My Favorite One-Liners: Part 48

In this series, I’m compiling some of the quips and one-liners that I’ll use with my students to hopefully make my lessons more memorable for them.

One of the techniques commonly taught in Algebra II or Precalculus is the Rational Root Test, which is a way of making a list of candidates of rational numbers that might (emphasis, might) be roots of the polynomial. This is a commonly taught method for finding the roots of polynomials whose degree is higher than 3. (Other techniques that are typically taught to students are Descartes’ Rule of Signs and (less commonly) the Upper and Lower Bound Rules.) For example, for the polynomial f(x) = 2x^3 + 5 x^2 - 2x - 15.

  • The factors of the constant term are \pm 1, \pm 3, \pm 5 and \pm 15, and so the numerator of any rational root must be one of these numbers.
  • The factors of the leading coefficient are \pm 1 and \pm 2, and so the denominator of any rational root must be one of these numbers.
  • In conclusion, if there’s a rational root, then it’s \pm 1, \pm 3, \pm 5, \pm 15, \pm \frac{1}{2}, \pm \frac{3}{2}, \pm \frac{5}{2} and \pm \frac{15}{2}. In other words, we have a list of 16 possible rational roots. Not all of them will be roots, of course, since the cubic polynomial only has at most three distinct roots. Also, there’s no guarantee that any of them will be roots. The only way to find out if any of them work is by testing them, usually using synthetic division.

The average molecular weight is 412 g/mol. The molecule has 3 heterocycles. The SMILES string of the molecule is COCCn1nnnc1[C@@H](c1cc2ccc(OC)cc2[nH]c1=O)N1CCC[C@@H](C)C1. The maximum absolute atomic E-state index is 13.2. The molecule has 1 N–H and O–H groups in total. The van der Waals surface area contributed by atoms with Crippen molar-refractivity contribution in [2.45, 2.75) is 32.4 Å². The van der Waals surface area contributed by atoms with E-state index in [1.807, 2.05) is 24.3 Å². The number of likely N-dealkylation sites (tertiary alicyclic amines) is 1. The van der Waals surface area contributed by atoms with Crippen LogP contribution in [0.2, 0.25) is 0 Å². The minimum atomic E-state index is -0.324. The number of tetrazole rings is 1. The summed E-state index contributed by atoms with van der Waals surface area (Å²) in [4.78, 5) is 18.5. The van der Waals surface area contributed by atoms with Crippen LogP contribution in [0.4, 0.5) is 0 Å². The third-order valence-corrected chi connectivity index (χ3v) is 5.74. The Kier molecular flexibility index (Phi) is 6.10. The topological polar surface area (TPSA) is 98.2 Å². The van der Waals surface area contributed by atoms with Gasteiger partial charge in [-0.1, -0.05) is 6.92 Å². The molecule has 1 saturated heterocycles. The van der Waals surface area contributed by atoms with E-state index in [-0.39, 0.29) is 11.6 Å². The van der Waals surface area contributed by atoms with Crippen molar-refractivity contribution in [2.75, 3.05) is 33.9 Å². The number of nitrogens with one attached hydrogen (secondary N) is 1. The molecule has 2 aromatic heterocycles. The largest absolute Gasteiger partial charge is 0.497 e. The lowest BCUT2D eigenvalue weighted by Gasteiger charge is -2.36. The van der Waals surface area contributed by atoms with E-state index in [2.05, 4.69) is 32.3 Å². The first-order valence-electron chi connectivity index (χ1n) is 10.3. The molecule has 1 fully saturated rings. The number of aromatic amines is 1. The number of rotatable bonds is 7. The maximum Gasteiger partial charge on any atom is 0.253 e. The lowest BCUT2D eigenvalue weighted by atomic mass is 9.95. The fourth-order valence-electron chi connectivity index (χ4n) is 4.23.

So, after a practice problem or two, I’ll ask my students,

What guarantee do you have that at least one of the possible rational roots will actually work?

After letting them think for a few seconds, I give them the answer:

The benevolence of your instructor.

In other words, there is no guarantee that any of the possible rational roots will actually work, except that the instructor (or author of the textbook) has rigged things so that it happens.

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1 Comment

  1. My Favorite One-Liners: Part 90 | Mean Green Math

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